Chapter03 - 1. A vector a can be represented in the...

Info iconThis preview shows pages 1–8. Sign up to view the full content.

View Full Document Right Arrow Icon
1. A vector a G can be represented in the magnitude-angle notation ( a , θ ), where 22 x y aa a =+ is the magnitude and 1 tan y x a a §· = ¨¸ ©¹ is the angle a G makes with the positive x axis. (a) Given A x = 25.0 m and A y = 40.0 m, ( 25.0 m) (40.0 m) 47.2 m A =− + = (b) Recalling that tan = tan ( + 180°), tan –1 [(40.0 m)/ (– 25.0 m)] = – 58° or 122°. Noting that the vector is in the third quadrant (by the signs of its x and y components) we see that 122° is the correct answer. The graphical calculator “shortcuts” mentioned above are designed to correctly choose the right possibility.
Background image of page 1

Info iconThis preview has intentionally blurred sections. Sign up to view the full version.

View Full DocumentRight Arrow Icon
2. The angle described by a full circle is 360° = 2 π rad, which is the basis of our conversion factor. (a) () 2r a d 20.0 20.0 0.349 rad 360 π °= ° = ° . (b) 2 r a d 50.0 50.0 0.873 rad 360 ° = ° . (c) r a d 100 100 1.75 rad 360 ° = ° . (d) 360 0.330 rad = 0.330 rad 18.9 r a d ° . (e) 360 2.10 rad = 2.10 rad 120 r a d ° . (f) 360 7.70 rad = 7.70 rad 441 r a d ° .
Background image of page 2
3. The x and the y components of a vector G a lying on the xy plane are given by cos , sin xy aa θθ == where || = G is the magnitude and θ is the angle between G a and the positive x axis. (a) The x component of G a is given by a x = 7.3 cos 250° = – 2.5 m. (b) and the y component is given by a y = 7.3 sin 250° = – 6.9 m. In considering the variety of ways to compute these, we note that the vector is 70° below the – x axis, so the components could also have been found from a x = – 7.3 cos 70° and a y = – 7.3 sin 70°. In a similar vein, we note that the vector is 20° to the left from the – y axis, so one could use a x = – 7.3 sin 20° and a y = – 7.3 cos 20° to achieve the same results.
Background image of page 3

Info iconThis preview has intentionally blurred sections. Sign up to view the full version.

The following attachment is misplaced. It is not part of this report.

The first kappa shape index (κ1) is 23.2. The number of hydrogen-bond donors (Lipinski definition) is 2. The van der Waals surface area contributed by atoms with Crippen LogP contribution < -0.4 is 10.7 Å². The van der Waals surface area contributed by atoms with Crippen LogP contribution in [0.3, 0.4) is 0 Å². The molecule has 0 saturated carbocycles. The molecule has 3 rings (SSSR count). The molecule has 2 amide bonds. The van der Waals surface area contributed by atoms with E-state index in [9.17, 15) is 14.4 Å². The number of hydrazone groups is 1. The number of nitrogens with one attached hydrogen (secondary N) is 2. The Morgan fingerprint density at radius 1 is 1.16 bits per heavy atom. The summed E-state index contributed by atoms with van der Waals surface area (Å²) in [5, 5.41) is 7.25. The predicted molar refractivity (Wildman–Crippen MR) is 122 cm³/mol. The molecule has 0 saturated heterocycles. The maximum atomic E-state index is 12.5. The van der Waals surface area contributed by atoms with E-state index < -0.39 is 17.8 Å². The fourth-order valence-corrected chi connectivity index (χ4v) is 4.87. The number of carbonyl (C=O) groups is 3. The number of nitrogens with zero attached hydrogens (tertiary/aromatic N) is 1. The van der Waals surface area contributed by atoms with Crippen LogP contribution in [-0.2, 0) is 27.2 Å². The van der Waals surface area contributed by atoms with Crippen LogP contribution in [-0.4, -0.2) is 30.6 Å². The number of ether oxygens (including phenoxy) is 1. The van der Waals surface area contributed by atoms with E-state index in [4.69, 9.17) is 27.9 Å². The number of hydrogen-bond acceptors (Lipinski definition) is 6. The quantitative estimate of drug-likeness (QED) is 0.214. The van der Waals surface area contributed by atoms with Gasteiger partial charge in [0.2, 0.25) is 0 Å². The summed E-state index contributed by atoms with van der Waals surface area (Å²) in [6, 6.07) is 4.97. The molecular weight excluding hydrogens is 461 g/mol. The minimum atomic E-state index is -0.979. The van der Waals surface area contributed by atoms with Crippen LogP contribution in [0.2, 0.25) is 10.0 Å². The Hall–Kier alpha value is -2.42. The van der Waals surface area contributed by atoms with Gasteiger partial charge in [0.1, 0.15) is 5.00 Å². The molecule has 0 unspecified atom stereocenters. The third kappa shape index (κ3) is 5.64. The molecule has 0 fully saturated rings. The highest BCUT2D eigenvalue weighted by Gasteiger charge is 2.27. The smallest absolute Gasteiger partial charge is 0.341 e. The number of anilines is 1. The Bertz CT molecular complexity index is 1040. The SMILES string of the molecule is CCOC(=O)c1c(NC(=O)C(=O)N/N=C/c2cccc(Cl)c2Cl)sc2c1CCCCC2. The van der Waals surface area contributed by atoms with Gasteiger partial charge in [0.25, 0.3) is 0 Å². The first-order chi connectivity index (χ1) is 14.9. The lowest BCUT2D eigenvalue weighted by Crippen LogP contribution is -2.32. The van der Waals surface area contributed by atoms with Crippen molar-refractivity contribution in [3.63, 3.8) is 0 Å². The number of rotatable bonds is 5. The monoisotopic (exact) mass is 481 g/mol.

View Full DocumentRight Arrow Icon
4. (a) The height is h = d sin θ , where d = 12.5 m and = 20.0°. Therefore, h = 4.28 m. (b) The horizontal distance is d cos = 11.7 m.
Background image of page 4
5. The vector sum of the displacements G d storm and K d new must give the same result as its originally intended displacement o ˆ (120 km)j d = G where east is # i , north is # j. Thus, we write storm new ˆˆ ˆ (100 km)i, i j. dd A B == + GG (a) The equation storm new o d += G readily yields A = –100 km and B = 120 km. The magnitude of G d new is therefore equal to 22 new | | 156 km dA B =+ = G . (b) The direction is tan –1 ( B / A ) = –50.2° or 180° + ( –50.2°) = 129.8°. We choose the latter value since it indicates a vector pointing in the second quadrant, which is what we expect here. The answer can be phrased several equivalent ways: 129.8° counterclockwise from east, or 39.8° west from north, or 50.2° north from west.
Background image of page 5

Info iconThis preview has intentionally blurred sections. Sign up to view the full version.

View Full DocumentRight Arrow Icon
6. (a) With r = 15 m and θ = 30°, the x component of G r is given by r x = r cos = (15 m) cos 30° = 13 m. (b) Similarly, the y component is given by r y = r sin = (15 m) sin 30° = 7.5 m.
Background image of page 6
(a) We compute the distance from one corner to the diametrically opposite corner: 222 (3.00 m) (3.70 m) (4.30 m) ++ . (b) The displacement vector is along the straight line from the beginning to the end point of the trip. Since a straight line is the shortest distance between two points, the length of the path cannot be less than the magnitude of the displacement.
Background image of page 7

Info iconThis preview has intentionally blurred sections. Sign up to view the full version.

View Full DocumentRight Arrow Icon
Image of page 8
This is the end of the preview. Sign up to access the rest of the document.

This note was uploaded on 05/11/2010 for the course PHYS 2101,2102 taught by Professor Giammanco during the Spring '10 term at LSU.

Page1 / 74

Chapter03 - 1. A vector a can be represented in the...

This preview shows document pages 1 - 8. Sign up to view the full document.

View Full Document Right Arrow Icon
Ask a homework question - tutors are online